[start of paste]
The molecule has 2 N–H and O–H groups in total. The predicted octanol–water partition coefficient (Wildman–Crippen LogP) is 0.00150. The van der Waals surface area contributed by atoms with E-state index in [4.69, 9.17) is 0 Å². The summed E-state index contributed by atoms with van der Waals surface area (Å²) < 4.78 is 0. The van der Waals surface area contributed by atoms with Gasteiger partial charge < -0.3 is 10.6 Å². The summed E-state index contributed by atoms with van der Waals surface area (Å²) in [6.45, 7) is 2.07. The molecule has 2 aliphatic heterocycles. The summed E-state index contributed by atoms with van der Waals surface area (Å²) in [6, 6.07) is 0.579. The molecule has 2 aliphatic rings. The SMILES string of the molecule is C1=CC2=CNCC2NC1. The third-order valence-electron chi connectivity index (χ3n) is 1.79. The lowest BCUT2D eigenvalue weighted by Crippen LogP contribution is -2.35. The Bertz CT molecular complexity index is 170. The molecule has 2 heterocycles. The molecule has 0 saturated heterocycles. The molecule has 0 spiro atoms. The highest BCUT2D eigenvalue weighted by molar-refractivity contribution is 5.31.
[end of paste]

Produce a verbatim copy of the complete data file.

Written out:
The molecule has 2 N–H and O–H groups in total. The predicted octanol–water partition coefficient (Wildman–Crippen LogP) is 0.00150. The van der Waals surface area contributed by atoms with E-state index in [4.69, 9.17) is 0 Å². The summed E-state index contributed by atoms with van der Waals surface area (Å²) < 4.78 is 0. The van der Waals surface area contributed by atoms with Gasteiger partial charge < -0.3 is 10.6 Å². The summed E-state index contributed by atoms with van der Waals surface area (Å²) in [6.45, 7) is 2.07. The molecule has 2 aliphatic heterocycles. The summed E-state index contributed by atoms with van der Waals surface area (Å²) in [6, 6.07) is 0.579. The molecule has 2 aliphatic rings. The SMILES string of the molecule is C1=CC2=CNCC2NC1. The third-order valence-electron chi connectivity index (χ3n) is 1.79. The lowest BCUT2D eigenvalue weighted by Crippen LogP contribution is -2.35. The Bertz CT molecular complexity index is 170. The molecule has 2 heterocycles. The molecule has 0 saturated heterocycles. The molecule has 0 spiro atoms. The highest BCUT2D eigenvalue weighted by molar-refractivity contribution is 5.31.